Merseysider Matthew Barnes’ debut release as Forest Swords, 2010’s Dagger Paths EP, created an awful lot of interest for such a nascent new artist; attention well deserved. In his debut release, Barnes established himself as a hugely promising and illuminating presence within experimental UK electronica.
Since that release, Barnes has been unable to follow up that promise as Forest Swords’ progress has been stymied by a significant hearing problem, forcing him to take a break from music. Yet the enforced break seems to have enabled Barnes to refine and master his own oblique sounds. The resulting full length debut, Engravings, is his definitive statement. It’s a rich and disarming collection of fractured electronic sounds that collates everything that makes Forest Swords so special.
Engravings is a record about isolation and salvation. It’s a record about finding solace in your natural environment. It’s very much a natural album. There are huge amounts of sonic manipulation, but it all feels organic; you never get the sense that this is a record that was born out of pained hours in the studio. Indeed, the album was entirely mixed outdoors by Barnes on his laptop in the open air of the countryside. The natural environment of his Wirral home is represented in the found sounds and field recordings that illuminate these often dark and endlessly fascinating pieces of music.
Many of the tracks here reference the history of Barnes’ local environment. The title of Thor’s Stone references a piece of Wirral sandstone that was apparently used by Viking settlers for Norse god sacrifices. The music itself is reminiscent of an unearthed musical relic, transformed and mangled by the degradation of time. It exists in an eerie midspace between ornate, medieval tribalism and contemporary warped experimentalism. The resulting feeling is often of striking discombobulation. It’s hard to place but often you are inexorably drawn into its trance inducing mantras.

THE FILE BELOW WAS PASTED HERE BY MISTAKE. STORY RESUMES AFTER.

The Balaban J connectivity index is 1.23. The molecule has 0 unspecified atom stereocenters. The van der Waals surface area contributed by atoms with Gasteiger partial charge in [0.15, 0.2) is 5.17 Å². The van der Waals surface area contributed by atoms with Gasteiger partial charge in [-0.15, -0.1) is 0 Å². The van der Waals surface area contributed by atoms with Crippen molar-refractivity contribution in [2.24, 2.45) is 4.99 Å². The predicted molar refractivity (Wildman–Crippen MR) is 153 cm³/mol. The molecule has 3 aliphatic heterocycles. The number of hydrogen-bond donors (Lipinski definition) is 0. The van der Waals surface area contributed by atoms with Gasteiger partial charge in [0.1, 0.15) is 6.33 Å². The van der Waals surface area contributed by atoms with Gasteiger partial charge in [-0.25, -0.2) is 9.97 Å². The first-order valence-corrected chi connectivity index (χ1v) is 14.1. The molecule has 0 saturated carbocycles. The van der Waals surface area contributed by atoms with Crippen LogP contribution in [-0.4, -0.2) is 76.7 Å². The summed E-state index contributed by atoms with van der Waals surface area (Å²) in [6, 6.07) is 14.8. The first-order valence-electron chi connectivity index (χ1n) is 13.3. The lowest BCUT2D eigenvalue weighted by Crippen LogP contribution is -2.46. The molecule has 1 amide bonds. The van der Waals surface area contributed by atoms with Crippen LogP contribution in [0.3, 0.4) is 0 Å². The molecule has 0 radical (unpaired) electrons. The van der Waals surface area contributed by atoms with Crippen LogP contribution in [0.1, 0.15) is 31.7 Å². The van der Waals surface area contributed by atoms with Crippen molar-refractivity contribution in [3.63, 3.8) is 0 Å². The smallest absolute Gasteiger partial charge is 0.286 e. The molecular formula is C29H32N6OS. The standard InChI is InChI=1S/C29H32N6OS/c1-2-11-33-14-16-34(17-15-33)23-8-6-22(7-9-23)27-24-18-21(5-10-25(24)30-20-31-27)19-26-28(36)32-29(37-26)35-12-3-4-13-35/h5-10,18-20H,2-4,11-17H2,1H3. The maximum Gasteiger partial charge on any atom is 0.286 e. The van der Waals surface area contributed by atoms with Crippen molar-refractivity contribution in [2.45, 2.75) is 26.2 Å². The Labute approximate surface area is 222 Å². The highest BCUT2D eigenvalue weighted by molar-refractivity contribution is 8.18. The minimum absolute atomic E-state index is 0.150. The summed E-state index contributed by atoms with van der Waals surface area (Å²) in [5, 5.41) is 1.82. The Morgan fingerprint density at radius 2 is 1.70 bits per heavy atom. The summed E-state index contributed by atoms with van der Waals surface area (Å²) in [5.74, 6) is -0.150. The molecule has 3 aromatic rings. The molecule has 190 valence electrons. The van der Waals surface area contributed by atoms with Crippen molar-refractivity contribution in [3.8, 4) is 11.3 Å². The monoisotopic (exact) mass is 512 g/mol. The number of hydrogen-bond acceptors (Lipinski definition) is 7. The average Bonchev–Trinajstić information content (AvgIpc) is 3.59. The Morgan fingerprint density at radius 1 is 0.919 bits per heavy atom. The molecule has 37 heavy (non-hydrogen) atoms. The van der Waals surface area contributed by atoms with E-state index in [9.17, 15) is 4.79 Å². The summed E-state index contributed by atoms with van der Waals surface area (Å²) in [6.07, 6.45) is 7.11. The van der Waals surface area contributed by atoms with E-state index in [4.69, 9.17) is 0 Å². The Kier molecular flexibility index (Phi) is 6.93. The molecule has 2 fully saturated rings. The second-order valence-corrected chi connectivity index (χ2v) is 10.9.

Engravings is an album of far greater emotional depth than Daggers Path. The songs paint oblique sonic pictures that are by turns bewitching and affecting. A dark hearted baroque grandeur permeates. Thor’s Stone’s spooked out foreboding echoes and sedated beats evoke a kind of tundra like hinterland. The slightest of synth hooks emerge, providing a glimpse of light complemented by the warped and cut up sounds of fevered choral voices. It’s a very clever combination that illustrates the skills Barnes has spent years honing.
Elsewhere, the ritualistic feel is continued on the darkly wondrous Gathering. Here, the fractured voices combine to create an utterly spellbinding pattern that sounds quite unlike anything else. Onward casts a similar spell with a monolithic sampled repetitive figure providing the backdrop to a baleful piano lament. While the music is bleak and hollowed out, the sampled symphonic sounds that emerge from the gloom provide a stirring sensation. There is a capacity throughout this music to plunge the depths of despair before lifting you into blissful nirvana.
Engravings stands as a significant work. It’s an album that has facets from across the spectrum of experimental electronic music but, in the hands of the masterful sonic auteur Matthew Barnes, Forest Swords’ music sounds triumphantly singular. This is a very special album.